Fantastic Fest 2016: Interview with American Honey’s Sasha Lane

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Fantastic Fest 2016: Interview with American Honey's Sasha Lane

Fantastic Fest 2016: Interview with American Honey’s Sasha Lane

Andrea Arnold’s American Honey, like American Graffiti or Dazed And Confused, is a generational exploration of a shift in the way we perceive our country, but unlike those other films, American Honey is very much in the here and now. I have the feeling that in the years to come, American Honey will be embraced by disaffected youth everywhere, and much like the stories passed down to us from our parents, this film will be an inspiration for today’s youth to find their own stories in this politically-charged, but till intrinsically-good, landscape.

I sat down with the film’s star, Sasha Lane, at Fantastic Fest. Sasha’s Star is a character with a rich inner life, who makes decisions that we wouldn’t necessarily make but we understand why she makes them. Star refuses to be pigeonholed and categorized, and that’s much of what I love about the character. American Honey is a movie that I’ve been thinking a lot about since I’ve seen it (read the review), and I was privileged to sit down with Sasha Lane and discuss her wonderful performance in this wonderful movie.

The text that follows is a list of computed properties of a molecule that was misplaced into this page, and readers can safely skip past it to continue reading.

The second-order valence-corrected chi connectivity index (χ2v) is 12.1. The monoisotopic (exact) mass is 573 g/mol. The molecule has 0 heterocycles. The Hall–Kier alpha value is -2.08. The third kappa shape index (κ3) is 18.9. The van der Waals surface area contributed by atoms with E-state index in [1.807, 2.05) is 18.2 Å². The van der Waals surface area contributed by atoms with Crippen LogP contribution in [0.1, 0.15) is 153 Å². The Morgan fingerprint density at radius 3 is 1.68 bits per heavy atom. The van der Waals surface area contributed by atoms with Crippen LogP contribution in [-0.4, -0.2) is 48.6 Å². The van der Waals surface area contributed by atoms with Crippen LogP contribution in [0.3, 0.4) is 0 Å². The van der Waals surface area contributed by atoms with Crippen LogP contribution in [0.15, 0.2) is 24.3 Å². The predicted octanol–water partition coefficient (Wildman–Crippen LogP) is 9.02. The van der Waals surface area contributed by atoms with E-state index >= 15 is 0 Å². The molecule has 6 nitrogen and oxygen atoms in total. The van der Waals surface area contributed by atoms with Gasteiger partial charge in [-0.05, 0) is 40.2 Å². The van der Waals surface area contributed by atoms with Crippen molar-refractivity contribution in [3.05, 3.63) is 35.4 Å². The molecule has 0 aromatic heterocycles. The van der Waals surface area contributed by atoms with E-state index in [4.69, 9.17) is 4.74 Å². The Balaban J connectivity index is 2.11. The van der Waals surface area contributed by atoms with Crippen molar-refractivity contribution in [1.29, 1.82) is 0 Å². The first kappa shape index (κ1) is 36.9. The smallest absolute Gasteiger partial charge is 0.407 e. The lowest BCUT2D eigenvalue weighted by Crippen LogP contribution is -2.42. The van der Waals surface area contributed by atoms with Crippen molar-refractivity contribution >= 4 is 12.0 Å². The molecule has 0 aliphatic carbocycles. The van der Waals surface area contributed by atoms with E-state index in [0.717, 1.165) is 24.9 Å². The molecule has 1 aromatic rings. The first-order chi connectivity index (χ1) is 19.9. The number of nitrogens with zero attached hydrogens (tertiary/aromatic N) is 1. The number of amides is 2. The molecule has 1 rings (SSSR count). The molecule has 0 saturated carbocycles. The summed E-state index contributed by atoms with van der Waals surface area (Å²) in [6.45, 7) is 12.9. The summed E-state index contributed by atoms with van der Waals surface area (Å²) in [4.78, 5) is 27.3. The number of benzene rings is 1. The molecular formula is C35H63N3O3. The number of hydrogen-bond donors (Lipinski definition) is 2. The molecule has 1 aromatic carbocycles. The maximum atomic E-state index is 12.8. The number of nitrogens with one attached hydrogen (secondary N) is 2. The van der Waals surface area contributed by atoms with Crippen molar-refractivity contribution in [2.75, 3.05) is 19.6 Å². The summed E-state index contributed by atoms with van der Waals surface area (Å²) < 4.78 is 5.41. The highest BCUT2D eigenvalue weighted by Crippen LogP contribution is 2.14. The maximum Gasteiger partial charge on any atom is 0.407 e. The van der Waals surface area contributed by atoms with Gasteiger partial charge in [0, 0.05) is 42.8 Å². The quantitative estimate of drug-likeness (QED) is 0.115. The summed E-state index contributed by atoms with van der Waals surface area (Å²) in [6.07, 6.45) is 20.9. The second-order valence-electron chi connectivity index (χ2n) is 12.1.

ComingSoon.net: I’ve been told that you’re from Houston.

Sasha Lane: Yes.

CS: I am a Houstonian, so I grew up in the Heights. I live in Missouri City now.

Lane: Oh cool.

CS: Very cool, so yeah, humidity.

Lane: You know, I came, because obviously I was still in LA for a little bit before we came back here. And I was in my crewneck and my jeans and as soon as I landed, I was like, “Sasha, don’t forget what Texas is. What are you doing?”

CS: Exactly. There are films when you have American “something” right, like American Graffiti or American Beauty, it’s almost as if they’re all making a statement on what it is to live in America, what America’s about. What do you feel the statement of “American Honey” is about America?